Here is a quick round-up of this week’s technology headlines and related stories you may have missed:
1. Cyber at the UN. In a speech this week, UN Secretary-General Antonio Guterres noted the lack of a "regulatory scheme" for "cyber warfare," and called for the creation of rules “to guarantee a more humane character” of a cyber-based conflict. He made the remarks at his alma mater, the University of Lisbon, a week after he urged world leaders “to have a serious discussion about the international legal framework in which cyberwars take place” at the Munich Security Conference. In 2013, a group of UN experts agreed that existing international law already applies to cyberspace--meaning that states already agree to a certain extent which rules apply to online conflict. However, member states have yet to agree on how those rules apply, and the latest effort at reaching consensus broke down earlier this year. With his remarks, the secretary general might be trying to get countries back to the negotiating table.
2. Don't stop me now. UK tech firms urged the British government to continue its efforts to comply with European Union data protection laws despite London's efforts to leave the bloc. As the UK negotiates its exit from the European Union, the government is trying to identify which EU rules it will continue to comply with and which it will drop. Pro-Brexit ministers have suggested the country should opt out of compliance with the General Data Protection Regulation (GDPR) that comes into effect in May. The industry's main lobbying group, techUK, argues that compliance with EU data protection rules are necessary if Brussels is to allow data about EU individuals to be transferred to the United Kingdom. The tech industry seems to have Prime Minister Theresa May on their side, who signaled that the country would continue its implementation of EU data protection rules through domestic legislation in a recent speech.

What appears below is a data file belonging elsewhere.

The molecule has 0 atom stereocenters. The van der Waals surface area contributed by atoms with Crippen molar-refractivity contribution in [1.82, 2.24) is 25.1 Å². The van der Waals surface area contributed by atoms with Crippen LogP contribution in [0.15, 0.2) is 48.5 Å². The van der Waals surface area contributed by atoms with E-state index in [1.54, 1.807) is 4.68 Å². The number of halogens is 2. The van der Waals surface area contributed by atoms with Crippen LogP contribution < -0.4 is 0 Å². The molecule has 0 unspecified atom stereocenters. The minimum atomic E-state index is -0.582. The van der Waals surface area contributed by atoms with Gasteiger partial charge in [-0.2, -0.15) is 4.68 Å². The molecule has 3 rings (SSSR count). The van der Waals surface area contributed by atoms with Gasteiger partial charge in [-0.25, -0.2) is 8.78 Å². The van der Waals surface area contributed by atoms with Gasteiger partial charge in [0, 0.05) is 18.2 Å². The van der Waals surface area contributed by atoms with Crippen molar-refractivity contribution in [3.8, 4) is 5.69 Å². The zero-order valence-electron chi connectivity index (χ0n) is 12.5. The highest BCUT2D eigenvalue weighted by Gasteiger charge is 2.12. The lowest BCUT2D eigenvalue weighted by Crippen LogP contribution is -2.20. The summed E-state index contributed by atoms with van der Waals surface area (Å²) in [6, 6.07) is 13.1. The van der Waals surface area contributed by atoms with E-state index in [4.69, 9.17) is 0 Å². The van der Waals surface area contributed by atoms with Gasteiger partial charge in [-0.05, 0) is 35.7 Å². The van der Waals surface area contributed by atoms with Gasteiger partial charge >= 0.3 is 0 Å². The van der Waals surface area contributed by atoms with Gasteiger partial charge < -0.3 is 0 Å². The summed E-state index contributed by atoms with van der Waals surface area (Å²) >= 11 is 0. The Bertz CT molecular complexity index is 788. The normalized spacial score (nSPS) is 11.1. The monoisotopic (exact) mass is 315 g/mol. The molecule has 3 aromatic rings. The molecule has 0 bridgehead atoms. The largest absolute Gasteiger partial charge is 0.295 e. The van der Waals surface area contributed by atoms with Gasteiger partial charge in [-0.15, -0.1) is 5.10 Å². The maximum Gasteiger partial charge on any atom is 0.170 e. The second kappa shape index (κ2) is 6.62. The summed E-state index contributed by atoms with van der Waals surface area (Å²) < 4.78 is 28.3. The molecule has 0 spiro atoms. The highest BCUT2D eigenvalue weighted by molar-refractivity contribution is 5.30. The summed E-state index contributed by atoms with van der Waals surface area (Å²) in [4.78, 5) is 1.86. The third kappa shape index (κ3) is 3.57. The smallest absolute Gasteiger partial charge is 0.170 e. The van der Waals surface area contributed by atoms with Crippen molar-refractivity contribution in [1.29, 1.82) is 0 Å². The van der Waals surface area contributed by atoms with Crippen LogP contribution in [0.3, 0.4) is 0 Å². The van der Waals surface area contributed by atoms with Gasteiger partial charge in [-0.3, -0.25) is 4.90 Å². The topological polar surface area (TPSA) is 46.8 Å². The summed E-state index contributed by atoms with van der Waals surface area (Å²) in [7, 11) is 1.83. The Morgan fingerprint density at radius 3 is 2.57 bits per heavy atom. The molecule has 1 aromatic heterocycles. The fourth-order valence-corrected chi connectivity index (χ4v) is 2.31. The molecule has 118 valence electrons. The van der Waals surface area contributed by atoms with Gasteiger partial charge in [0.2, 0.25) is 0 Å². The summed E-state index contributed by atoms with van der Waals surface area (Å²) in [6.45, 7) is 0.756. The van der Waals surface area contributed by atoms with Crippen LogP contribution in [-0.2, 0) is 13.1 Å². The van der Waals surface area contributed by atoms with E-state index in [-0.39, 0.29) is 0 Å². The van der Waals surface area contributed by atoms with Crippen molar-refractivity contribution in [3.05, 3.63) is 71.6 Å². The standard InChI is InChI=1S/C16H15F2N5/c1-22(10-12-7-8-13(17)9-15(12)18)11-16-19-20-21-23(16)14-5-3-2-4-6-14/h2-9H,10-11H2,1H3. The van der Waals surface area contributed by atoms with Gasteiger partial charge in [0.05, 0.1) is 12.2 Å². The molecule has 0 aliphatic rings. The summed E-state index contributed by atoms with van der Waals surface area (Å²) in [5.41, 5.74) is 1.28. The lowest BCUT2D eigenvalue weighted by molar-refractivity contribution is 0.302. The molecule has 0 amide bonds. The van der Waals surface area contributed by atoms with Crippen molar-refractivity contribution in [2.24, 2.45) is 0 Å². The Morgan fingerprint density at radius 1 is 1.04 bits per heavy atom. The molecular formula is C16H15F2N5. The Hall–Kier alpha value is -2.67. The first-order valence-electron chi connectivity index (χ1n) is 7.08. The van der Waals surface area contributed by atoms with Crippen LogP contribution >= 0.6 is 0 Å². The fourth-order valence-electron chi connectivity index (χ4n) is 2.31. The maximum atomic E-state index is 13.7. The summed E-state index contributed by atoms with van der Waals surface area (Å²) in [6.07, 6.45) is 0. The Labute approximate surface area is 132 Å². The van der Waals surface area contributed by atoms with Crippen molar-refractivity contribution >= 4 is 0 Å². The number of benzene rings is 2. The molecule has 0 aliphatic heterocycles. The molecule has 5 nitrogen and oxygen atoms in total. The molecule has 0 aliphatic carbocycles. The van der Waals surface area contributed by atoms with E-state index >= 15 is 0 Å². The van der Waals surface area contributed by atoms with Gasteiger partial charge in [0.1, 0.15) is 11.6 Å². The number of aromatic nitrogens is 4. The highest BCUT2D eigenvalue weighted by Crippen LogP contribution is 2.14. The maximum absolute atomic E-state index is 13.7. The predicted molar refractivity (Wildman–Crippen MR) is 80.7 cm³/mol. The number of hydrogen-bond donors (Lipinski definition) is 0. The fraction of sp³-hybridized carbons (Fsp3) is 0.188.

3. A costly global scourge. McAfee and the Center for Strategic and International Studies (CSIS) released a joint report that argues cybercrime costs the global economy $600 billion dollars every year. The report comes a week after the White House Council of Economic Advisors released its own estimate on the economic impact of cybercrime on the U.S. economy as between $57 and $108 billion. Both cite denial of service, destruction of data, and variants of malware as some of the most common methods of cybercrime. They also admit that scarce data and the nature of cybercrime make it challenging to accurately put a price on the damages caused. Although these reports can be helpful to galvanize attention to cybercrime and, perhaps, sell computer security solutions, they should be taken with a grain of salt.